After advocates argued Seattle needs more affordable housing, the city advanced plans to demolish housing at Discovery Park but said it...
After advocates argued Seattle needs more affordable housing, the city advanced plans to demolish housing at Discovery Park but said it intends to replace the units elsewhere.
The City Council’s parks committee voted Wednesday to tear down 66 duplexes and single-family units at the Capehart site to create more open space in Discovery Park.
“The intent was to return it back to its natural state,” said Councilmember David Della, parks committee chair. “I thought it was important for us to state that, but to also make the point that we do need to increase the supply of housing in Seattle.”
Housing advocates said Wednesday the government should either preserve or replace as many units as possible given the region’s affordable-housing crisis. The Rev. Sandy Brown from the Church Council of Greater Seattle and Bill Block from the Committee to End Homelessness in King County both testified.
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The city is buying 24 acres in Discovery Park, which includes the housing, from the U.S. Navy for $11 million. The Navy plans to move the families who live there to new housing in Marysville. Most of the funding is designated for creating open space.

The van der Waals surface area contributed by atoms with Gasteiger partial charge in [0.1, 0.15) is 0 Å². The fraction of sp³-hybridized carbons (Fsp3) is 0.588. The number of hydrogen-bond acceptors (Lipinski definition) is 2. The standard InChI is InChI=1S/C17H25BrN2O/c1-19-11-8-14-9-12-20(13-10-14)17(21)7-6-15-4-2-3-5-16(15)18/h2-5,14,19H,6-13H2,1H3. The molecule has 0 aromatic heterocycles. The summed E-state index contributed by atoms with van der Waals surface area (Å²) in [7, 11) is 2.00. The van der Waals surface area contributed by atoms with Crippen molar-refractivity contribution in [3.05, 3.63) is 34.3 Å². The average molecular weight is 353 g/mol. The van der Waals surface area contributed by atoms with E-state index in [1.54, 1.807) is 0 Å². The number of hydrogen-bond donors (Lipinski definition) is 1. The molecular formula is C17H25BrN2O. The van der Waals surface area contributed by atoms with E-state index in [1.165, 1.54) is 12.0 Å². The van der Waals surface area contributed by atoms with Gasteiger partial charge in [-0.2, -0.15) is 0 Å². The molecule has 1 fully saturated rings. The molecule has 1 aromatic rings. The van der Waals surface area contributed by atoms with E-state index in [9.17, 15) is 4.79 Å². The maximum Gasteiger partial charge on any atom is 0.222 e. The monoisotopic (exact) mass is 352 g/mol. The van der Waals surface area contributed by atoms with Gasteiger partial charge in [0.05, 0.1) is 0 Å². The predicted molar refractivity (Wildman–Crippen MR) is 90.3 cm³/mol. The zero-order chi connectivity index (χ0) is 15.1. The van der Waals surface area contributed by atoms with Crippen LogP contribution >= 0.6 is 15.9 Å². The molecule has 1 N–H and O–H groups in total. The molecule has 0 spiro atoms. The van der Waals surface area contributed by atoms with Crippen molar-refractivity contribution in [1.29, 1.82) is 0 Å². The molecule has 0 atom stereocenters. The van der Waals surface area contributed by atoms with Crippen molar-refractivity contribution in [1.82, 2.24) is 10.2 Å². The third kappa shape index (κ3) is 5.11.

Seattle also is negotiating with the Army to buy Fort Lawton, a separate 38-acre site adjacent to the park. The city says it hopes to build a mixed-income community there that would include market-rate units and subsidized housing for low-income residents. That housing, officials said, would replace the 66 Capehart units that are being taken down.
Officials with the Port of Seattle and the city of Burien said Seattle’s plans are hypocritical. Seattle officials had intervened when the Port wanted to tear down 162 affordably priced units at the Lora Lake apartments in Burien this summer.
Port Commissioner John Creighton said Wednesday, “I find it disappointing that they raise this issue and request that another jurisdiction [Burien], that has a higher percentage of affordable housing, go to bat to save housing when they’re not prepared to do the same.”
On Wednesday, the City Council’s parks committee added a line to the Discovery Park demolition plans, reading: “the City is committed to supporting a proposal to develop up to 200 units of new housing at the Fort Lawton site that includes low- and moderate-income housing.” The full council will vote on the legislation Monday.
City officials said the Capehart housing is inappropriate for low-income residents. “It’s isolated in the park and there are no services or transit,” said Deputy Mayor Tim Ceis.
Sharon Pian Chan: 206-464-2958 or firstname.lastname@example.org